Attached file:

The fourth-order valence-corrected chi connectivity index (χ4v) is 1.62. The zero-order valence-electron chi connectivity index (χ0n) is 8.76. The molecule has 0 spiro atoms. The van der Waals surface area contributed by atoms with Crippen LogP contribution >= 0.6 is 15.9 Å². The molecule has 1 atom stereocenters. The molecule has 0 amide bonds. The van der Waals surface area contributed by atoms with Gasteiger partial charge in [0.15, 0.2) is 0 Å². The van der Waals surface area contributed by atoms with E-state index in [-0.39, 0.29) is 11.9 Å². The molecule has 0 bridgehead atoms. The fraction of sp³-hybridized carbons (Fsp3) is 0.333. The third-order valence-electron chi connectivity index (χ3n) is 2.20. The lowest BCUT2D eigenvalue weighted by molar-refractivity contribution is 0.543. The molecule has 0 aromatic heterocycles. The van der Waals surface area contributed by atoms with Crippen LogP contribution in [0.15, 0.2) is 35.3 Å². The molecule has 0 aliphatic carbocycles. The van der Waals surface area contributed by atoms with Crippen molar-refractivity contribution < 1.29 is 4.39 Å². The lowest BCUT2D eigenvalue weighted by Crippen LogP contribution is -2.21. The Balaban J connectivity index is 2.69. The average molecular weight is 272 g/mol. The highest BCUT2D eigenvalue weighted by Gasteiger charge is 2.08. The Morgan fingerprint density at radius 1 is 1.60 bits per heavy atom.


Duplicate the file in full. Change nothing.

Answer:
The fourth-order valence-corrected chi connectivity index (χ4v) is 1.62. The zero-order valence-electron chi connectivity index (χ0n) is 8.76. The molecule has 0 spiro atoms. The van der Waals surface area contributed by atoms with Crippen LogP contribution >= 0.6 is 15.9 Å². The molecule has 1 atom stereocenters. The molecule has 0 amide bonds. The van der Waals surface area contributed by atoms with Gasteiger partial charge in [0.15, 0.2) is 0 Å². The van der Waals surface area contributed by atoms with E-state index in [-0.39, 0.29) is 11.9 Å². The molecule has 0 bridgehead atoms. The fraction of sp³-hybridized carbons (Fsp3) is 0.333. The third-order valence-electron chi connectivity index (χ3n) is 2.20. The lowest BCUT2D eigenvalue weighted by molar-refractivity contribution is 0.543. The molecule has 0 aromatic heterocycles. The van der Waals surface area contributed by atoms with Crippen LogP contribution in [0.15, 0.2) is 35.3 Å². The molecule has 0 aliphatic carbocycles. The van der Waals surface area contributed by atoms with Crippen molar-refractivity contribution < 1.29 is 4.39 Å². The lowest BCUT2D eigenvalue weighted by Crippen LogP contribution is -2.21. The Balaban J connectivity index is 2.69. The average molecular weight is 272 g/mol. The highest BCUT2D eigenvalue weighted by Gasteiger charge is 2.08. The Morgan fingerprint density at radius 1 is 1.60 bits per heavy atom.